• The Piccadilly Line of the Underground also serves Paddington, so if you’re staying near that line then it’s an option.  This is the cheapest route – but with kids and bags, I wouldn’t recommend it.  Especially if you land between 7-9AM, it will be morning rush hour.  A crowded train with no good place for your bags is not a good start to your trip.  Plus if you need to switch trains or take a cab to your final destination it can be quite a hassle.
  • Pre-booked cars are a great option.  Unless you’re staying near Paddington, you’ll likely need to take a taxi or car to get to your final destination anyway, so taking a car from Heathrow is likely not too much more expensive, and will be a whole lot easier.  You can book these in advance – and you should.  We typically took Greenford Cars ( which always served us well for about £40 to Central London – however they would usually meet you in the parking deck rather than with a sign just past baggage claim, so they may not be ideal for those not familiar with Heathrow.  One that’s recommended frequently on travel forums is Just Airports (, which you can book online.  They’ll track your flight, and be waiting for you with a sign just past baggage claim.  This is definitely the easiest option – and a welcomed convenience after a redeye flight!  This should run you about £50 for a larger car.  Note that big SUVs are not common, and vans are rare as well.  Most often the larger cars will either be “estate cars” – which is what we Americans call a station wagon.  Or they’ll be small SUVs – usually Ford Galaxy’s – which the British sometimes refer to as “people movers”.  With 4+ people and bags, you’ll likely want a people mover if you can get one, just to be on the safe side.  And one last thing about cars – a significant tip is not expected.  Just give the driver a couple of £’s if you round up to the nearest amount when paying in cash.  You’ll feel awkward as an American who is used to tipping – but trust me that it’s not expected!
  • Uber works from the airport – however it can be difficult to find the car if you don’t know the airport well.  We used Uber all the time in London – but from Heathrow a booked car is better.  Especially if you don’t have a local UK phone number.
  • Last and certainly least is a Black Cab from the taxi line. They serve the airport, but they’ll be about twice as expensive as a pre-booked car.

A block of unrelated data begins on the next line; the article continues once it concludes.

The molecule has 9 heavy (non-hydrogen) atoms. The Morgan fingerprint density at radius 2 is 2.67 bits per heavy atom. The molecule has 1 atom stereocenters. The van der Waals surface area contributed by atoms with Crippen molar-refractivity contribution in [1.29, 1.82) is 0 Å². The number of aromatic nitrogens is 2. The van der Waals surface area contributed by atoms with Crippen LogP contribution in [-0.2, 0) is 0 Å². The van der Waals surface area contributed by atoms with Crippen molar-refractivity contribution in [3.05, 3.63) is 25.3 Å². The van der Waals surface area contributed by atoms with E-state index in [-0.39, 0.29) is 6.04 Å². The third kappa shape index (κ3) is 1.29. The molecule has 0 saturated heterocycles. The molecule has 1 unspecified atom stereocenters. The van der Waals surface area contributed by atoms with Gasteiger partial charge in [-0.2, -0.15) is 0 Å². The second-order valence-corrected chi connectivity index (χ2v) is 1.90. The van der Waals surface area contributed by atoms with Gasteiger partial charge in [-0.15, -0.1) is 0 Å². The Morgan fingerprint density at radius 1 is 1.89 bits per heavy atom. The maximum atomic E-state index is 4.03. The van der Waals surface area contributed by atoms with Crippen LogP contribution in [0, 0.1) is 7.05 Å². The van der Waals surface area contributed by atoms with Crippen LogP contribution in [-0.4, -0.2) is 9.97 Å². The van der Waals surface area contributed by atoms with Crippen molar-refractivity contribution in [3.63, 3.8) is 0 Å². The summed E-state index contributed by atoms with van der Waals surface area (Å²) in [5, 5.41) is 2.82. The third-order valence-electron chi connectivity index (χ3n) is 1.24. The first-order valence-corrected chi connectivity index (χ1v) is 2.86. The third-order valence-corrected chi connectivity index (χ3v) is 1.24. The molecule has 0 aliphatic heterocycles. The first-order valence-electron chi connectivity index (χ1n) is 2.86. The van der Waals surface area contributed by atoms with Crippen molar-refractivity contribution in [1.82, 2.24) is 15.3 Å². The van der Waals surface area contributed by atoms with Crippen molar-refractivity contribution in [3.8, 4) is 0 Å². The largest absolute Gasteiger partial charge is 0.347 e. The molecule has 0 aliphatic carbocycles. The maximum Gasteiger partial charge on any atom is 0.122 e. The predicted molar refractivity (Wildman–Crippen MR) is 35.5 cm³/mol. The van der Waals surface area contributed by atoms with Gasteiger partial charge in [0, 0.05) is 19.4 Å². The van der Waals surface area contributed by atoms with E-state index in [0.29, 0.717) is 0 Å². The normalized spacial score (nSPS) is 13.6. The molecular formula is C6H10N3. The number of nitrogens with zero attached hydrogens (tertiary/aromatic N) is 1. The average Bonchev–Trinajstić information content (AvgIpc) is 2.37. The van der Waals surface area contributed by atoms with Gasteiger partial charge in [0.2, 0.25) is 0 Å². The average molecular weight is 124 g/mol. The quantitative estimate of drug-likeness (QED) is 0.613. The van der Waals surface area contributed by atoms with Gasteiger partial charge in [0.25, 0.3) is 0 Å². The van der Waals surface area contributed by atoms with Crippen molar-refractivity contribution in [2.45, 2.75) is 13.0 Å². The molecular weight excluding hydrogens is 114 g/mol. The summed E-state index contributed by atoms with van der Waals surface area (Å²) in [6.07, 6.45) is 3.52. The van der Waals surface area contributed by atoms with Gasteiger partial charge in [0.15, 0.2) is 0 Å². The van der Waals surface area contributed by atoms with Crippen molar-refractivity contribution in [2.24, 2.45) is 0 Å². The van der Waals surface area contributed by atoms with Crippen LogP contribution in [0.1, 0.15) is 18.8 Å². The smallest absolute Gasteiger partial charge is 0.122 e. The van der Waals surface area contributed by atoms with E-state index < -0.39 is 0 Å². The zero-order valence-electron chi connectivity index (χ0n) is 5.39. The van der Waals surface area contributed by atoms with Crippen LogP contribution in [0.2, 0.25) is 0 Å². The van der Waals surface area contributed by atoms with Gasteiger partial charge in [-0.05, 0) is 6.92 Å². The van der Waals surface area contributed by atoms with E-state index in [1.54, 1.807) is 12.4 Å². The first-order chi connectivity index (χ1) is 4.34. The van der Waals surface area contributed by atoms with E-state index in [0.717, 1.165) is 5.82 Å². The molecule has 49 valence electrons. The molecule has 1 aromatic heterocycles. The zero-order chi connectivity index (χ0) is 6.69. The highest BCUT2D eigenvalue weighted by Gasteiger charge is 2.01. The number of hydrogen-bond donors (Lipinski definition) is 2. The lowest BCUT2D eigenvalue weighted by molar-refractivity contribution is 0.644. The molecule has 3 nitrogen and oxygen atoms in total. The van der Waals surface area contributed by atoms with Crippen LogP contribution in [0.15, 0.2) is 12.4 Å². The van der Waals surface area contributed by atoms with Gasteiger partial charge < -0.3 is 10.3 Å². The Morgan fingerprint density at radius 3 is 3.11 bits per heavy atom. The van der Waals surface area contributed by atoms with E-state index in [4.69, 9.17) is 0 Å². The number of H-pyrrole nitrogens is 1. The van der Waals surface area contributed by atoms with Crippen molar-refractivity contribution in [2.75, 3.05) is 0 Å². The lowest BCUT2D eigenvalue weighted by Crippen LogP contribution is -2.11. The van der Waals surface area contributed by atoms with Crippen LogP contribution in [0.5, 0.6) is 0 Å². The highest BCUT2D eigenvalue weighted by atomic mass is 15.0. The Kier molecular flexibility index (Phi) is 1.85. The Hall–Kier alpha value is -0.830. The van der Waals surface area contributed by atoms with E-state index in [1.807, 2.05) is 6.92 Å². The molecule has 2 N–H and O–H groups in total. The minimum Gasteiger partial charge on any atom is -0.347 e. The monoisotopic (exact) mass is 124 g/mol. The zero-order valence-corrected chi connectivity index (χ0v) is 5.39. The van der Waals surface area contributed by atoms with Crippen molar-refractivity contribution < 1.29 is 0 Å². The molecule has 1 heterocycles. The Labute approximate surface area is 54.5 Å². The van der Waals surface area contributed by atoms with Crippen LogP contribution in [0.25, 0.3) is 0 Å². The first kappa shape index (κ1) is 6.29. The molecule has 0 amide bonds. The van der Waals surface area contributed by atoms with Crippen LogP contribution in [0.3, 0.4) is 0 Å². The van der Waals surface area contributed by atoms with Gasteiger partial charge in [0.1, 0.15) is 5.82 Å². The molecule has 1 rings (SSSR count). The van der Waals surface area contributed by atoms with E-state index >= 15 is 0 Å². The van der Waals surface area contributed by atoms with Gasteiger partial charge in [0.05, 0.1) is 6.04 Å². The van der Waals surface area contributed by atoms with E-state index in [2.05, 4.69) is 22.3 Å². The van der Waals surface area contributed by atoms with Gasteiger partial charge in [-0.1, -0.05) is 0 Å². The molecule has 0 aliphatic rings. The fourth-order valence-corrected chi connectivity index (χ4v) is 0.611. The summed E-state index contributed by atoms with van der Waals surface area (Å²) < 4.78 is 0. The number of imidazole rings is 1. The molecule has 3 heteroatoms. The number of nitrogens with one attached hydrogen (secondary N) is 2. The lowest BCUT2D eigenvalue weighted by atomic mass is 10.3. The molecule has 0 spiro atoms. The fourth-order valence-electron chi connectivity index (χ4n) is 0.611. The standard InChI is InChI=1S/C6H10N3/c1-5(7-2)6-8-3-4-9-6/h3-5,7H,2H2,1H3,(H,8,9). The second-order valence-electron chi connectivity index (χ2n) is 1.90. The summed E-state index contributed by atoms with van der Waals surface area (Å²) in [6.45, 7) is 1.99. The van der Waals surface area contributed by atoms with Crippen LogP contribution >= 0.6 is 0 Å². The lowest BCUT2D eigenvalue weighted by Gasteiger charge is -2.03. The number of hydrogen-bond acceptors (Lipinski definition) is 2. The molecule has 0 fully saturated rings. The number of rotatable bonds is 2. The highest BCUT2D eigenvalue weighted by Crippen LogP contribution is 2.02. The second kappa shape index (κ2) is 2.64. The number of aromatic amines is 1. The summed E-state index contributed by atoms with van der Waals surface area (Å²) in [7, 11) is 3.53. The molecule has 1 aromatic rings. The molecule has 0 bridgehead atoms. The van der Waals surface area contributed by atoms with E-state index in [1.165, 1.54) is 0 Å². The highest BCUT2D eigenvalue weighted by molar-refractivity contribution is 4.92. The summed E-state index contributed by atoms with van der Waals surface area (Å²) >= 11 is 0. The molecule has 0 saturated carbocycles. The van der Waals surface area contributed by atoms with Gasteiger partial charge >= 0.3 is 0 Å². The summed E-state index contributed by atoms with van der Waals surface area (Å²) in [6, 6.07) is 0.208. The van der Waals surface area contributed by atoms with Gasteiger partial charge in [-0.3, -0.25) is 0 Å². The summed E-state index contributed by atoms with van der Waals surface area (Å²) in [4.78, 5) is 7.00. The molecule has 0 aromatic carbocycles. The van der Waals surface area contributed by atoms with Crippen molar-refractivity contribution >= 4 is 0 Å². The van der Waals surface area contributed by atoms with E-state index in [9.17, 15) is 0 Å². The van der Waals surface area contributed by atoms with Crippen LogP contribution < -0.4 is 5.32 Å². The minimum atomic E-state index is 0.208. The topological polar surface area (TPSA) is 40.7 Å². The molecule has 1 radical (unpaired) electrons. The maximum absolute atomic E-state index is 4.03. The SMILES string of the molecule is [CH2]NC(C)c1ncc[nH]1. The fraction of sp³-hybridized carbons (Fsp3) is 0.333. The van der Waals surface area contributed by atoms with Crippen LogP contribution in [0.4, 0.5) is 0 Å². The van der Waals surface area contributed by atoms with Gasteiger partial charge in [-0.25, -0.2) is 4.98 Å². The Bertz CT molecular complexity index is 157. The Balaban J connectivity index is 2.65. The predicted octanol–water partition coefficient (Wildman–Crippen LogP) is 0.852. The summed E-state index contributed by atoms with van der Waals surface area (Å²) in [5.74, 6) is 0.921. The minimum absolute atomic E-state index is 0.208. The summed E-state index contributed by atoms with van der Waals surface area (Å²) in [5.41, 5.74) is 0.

• Though most international flights fly into Heathrow, some will go into Gatwick.  From there you’ll have much the same options, except no Tube.  Gatwick Express or a pre-booked car will be your best bets.  Expect the cars from Gatwick to be slightly more expensive than from Heathrow.

Once you arrive in Central London: Stay awake!

  • Hopefully if you’re staying in a flat you’ll have arranged to get access about 2 hours after your flight lands.  You’ll all be tired since you didn’t get the best night’s sleep on the plane.  The key to avoiding jet lag, is not to nap on the day that you arrive – except for kids who normally nap.  In that case try to have them nap at their “normal” time on London time.  Try to make it to within 2 hours of your normal bedtime before you head to bed.  You’ll hopefully get a full night’s sleep since you’re tired, and you’ll be able to wake up at a “normal” London time in the morning.  Otherwise in the morning you’ll be jet lagged because when it’s 8AM in London, it’s 3AM ET.  If your kids aren’t up by an hour or so after their normal wake up time, wake them up and get started with your day.  Hopefully they’ll be excited about the fun that’s in store for them!
  • The best way to avoid the urge to nap is not to hang out at the flat, or to do anything where you’re sitting for too long – like a movie, or long train ride.  Ideally, do lots of walking, if the weather allows.
  • Scout out a few fun destinations that are walking distance, or an easy tube/cab/Uber trip from where you’re staying.  London has awesome playgrounds, and lots of good coffee.  Those two things should keep your kids, and you (respectively) well energized to keep going throughout Day One.
  • Lunch – once you’re settled in your flat, you’ll probably want to eat.  There will be lots of options, so no need to plan in advance.
  • If you’re staying in the Paddington/Bayswater/Marylebone area, you’re within a 15 minute walk from Hyde Park, and the world’s greatest playground – the Princess Diana Memorial Playground.  Your kids will likely be happy there for a solid hour or two, and you can drink coffee while you watch them play.  After they start to slow down, take a walk past Kensington Palace (featured in Lupo and the Secret of Windsor Castle), the recently-former home of Will, Kate, George and Charlotte.  From there you can walk to the Serpentine.  If the weather is nice, rent a paddleboat.  Watch out for tourists on rental bikes – or if your kids are old enough, consider renting them yourselves!
  • Don’t push it too hard on Day 1.  Just get oriented, and enjoy being in London!